Times have changed. Before the recession, Patterson says, the big issue in the deli world was packaging, more than consumer sampling. “Two or three years ago, the issue was packaging. The major concern in the industry was deli vs. pre-pack. But delis had already made the move into pre-pack,” he says. “But that was then and this is now.” Patterson says two major things are happening now. “When the recession hit, grocery retailers were going along with private labeling. But with the onset of this major recession in a big way, private labeling began to grow enormously. And it will continue to grow because the consumer doesn’t see buying private-label products as necessarily a step-down. There are really good private-label products out now, especially deli products, and consumers are very satisfied with them. There are also really good branded, quality products out now, as well.”

So, Patterson asks how will these two developments interact? What will happen as recession ends? “Will consumers go back en masse to brands?” he adds. “Some will, but many will stay with private-label deli products.” That’s because he believes there is less concern about buying brandname products, especially in the deli world. “If consumers are buying packaged meats, they know pretty much what they’re getting,” he says. “But if the retailer is trying to energize the consumer, and is promoting their own [private-label] brand, they’re actually sending a stronger message. ‘This is not just a branded cheddar, but our own locally branded aged cheddar.’”

“The main point is, consider the customer is already is engaged with private-labeling, or store brands, in many types of products, including, but not limited to, food. If stores can translate that involvement with private-labeling or store brands to the deli center, they engage their customers even more.” “The second part of this, though, is there will be a pickup in interest, and in purchasing of premium products as consumer confidence returns and the recession retreats. In the supermarket and in the deli, there will be more interest in premium products, because when bad economic times end, people always want to move up. But after what we’re going through, some caution will remain. Consumption of private-label products will also continue.”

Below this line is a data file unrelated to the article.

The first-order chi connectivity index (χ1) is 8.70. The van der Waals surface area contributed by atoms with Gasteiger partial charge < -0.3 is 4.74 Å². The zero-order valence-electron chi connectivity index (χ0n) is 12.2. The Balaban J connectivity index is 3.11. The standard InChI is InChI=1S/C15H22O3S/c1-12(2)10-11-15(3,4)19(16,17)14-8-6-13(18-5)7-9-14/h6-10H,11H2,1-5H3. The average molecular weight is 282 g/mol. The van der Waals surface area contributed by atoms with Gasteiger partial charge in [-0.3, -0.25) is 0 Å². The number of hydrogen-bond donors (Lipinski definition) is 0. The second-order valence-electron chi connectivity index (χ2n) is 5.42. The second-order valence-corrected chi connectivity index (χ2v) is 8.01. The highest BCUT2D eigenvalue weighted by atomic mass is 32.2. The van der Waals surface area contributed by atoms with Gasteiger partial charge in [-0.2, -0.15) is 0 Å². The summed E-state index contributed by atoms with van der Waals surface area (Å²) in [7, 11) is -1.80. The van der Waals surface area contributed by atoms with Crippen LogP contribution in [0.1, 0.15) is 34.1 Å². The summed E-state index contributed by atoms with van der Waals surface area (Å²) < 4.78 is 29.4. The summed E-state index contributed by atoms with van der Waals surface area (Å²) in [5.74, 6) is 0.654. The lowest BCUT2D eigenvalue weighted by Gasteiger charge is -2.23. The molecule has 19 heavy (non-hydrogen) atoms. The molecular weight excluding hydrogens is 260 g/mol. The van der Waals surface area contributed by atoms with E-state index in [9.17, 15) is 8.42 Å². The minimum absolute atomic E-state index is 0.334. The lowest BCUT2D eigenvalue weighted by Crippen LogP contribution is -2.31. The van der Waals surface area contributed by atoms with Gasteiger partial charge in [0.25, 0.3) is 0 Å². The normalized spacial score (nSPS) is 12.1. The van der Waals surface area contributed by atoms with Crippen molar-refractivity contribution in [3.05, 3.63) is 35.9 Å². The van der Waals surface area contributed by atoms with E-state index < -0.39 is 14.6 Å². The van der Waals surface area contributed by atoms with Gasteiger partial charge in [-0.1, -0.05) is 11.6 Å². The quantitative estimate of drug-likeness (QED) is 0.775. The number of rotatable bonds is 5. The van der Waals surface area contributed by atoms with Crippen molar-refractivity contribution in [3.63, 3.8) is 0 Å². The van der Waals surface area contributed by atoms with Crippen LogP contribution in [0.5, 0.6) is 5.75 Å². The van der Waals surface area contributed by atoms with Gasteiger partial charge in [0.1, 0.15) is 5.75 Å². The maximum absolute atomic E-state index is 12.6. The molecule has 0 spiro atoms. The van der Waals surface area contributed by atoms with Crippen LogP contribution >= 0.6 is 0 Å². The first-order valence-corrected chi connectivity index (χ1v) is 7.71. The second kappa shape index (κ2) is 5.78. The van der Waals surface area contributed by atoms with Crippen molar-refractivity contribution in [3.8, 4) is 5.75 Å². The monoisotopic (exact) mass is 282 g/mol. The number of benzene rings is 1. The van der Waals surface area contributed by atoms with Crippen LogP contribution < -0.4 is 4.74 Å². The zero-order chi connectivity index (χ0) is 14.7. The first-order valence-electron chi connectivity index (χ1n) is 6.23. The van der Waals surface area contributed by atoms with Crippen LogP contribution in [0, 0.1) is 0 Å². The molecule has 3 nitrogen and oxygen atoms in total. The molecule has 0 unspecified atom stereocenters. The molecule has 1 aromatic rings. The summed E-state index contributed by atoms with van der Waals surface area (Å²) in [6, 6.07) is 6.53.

According to Symphony IRI Group, a Chicago-based market research firm, for the past year ending Oct. 3, lunch-meat sales, not including Wal-Mart, club stores or convenience stores, by vendor totaled $3,537,939,000, an increase of 0.70 percent over a year ago. Non-sliced lunch meat totaled $163,569,600, a 2.29 percent increase. For non-sliced lunch meats, during the past year up to Oct. 3, vendors rankings were led by private labels, followed by:

• Private-label
• Sara Lee Food & Beverage
• Boar’s Head
• John Morrell & Co.
• Con Agra Foods
• Kraft Foods
• Johnsonville Foods
• Jennie-O Turkey Store
• Bridgford Foods
• Neese’s Sausage Sliced lunch meat by vendors totaled $3,374,370,000, an increase of 0.63 percent over a year ago.

Rankings, for this category were:
• Kraft Foods
• Private label
• Sara Lee
• Land O’Frost
• Carl Buddig
• Bar-S Foods
• Armour Eckrich
• Hormel/ John Morrell
• Greenwood Packing

Top rankings for sliced lunch meat were:
• Oscar Mayer
• Private label
• Oscar Mayer Deli Fresh
• Hillshire Farm
• Land O’ Frost Premium
• Bar-S Foods
• Buddig
• Sara Lee
• Hormel
• Louis Rich

Bernard Shire is M&P’s Washington correspondent, contributing editor and feature writer based in Lancaster, Pa. He also works as a food safety consultant and writer for Shire & Associates LLC.